The Yukon continues to be on pace to blow past the record for the number of bears killed in a season.
Eight bears were killed since Saturday, two on August 2 alone, bringing the year’s total to an estimated 48, said conservation officer Ken Knutson.
The territory’s record for a single year is 61.
On August 2 officers shot two black bears, one in Dawson and one near Mayo.
Officers shot the Mayo bear at a mining camp north of the community.
“That one there had actually damaged, as I understand it, four vehicles, trying to break into them,” he said. The bear also broke into a shed on the property.
“It was definitely one that was considered a danger to public safety.”
Knutson didn’t have specifics about the bear killed by COs in Dawson that day. But he said the community is one of the Yukon’s “hot spots” right now for bear activity along with Mayo and Faro.
“They’ve been going flat out in Dawson, probably our busiest district,” he said.
A spokesperson for Environment Yukon said 13 bears have been killed in Dawson this year, 11 by conservation officers.
As the number of bears killed in the Yukon continues to climb, Knutson continues to repeat what has become a common refrain for conservation officers this season: humans need to keep attractants away from wild animals.
“(Killing bears) is a horrible thing to do, because I know a lot of times it’s preventable,” he said.
“If measures had been put in place by the public ahead of time, a lot of these bears would probably still be alive.”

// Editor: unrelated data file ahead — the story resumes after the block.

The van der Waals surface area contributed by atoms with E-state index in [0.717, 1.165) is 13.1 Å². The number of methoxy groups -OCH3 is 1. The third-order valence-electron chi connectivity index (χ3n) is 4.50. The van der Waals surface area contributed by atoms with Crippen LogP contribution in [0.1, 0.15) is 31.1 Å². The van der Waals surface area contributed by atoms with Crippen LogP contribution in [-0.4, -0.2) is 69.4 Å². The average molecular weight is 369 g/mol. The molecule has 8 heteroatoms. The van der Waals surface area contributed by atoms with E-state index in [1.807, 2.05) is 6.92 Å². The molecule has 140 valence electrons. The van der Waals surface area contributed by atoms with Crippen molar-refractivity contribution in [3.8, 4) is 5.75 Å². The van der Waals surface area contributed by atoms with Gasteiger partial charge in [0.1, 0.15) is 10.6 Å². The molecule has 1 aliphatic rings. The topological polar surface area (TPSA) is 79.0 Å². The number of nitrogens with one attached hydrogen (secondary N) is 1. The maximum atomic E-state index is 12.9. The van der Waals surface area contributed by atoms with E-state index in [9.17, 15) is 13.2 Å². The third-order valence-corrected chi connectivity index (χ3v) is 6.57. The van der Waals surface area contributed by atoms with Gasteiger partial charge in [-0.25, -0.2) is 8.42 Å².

Conservation officers across the territory have kept busy at all hours of the night responding to calls about bears.
“This sometimes goes on until midnight. It becomes a point where you’re never really relaxed,” Knutson said. “That’s a bit fatiguing for sure.”
Conservation officers hate the idea of having to kill an animal, and will only make that choice if the bear is considered a high risk to humans, he said.
That risk goes up whenever a bear is used to getting food from humans.
“We give each one consideration, we just know that some bears that have already gotten into human food sources, such as garbage, such as poultry, those bears tend to be the ones that reoffend.”
Conservation officers have also spent much of the summer trapping and moving bears to try and keep both the bears and humans safe.
Bears can be moved between 100 and 150 kilometres away and will still often find their way back to a source of easily-accessable food.
“(They) get such a big energy kick out of it, they key in on that and will keep going back to those sites to see if they can get food there.”
Bears that are moved “almost always end up back in trouble,” he said.
Knutson said he’d like the community to get more involved in keeping the bears safe.
“Everyone thinking about ‘what could be an attractant in my yard, how can I manage it so a bear can’t get it.’”
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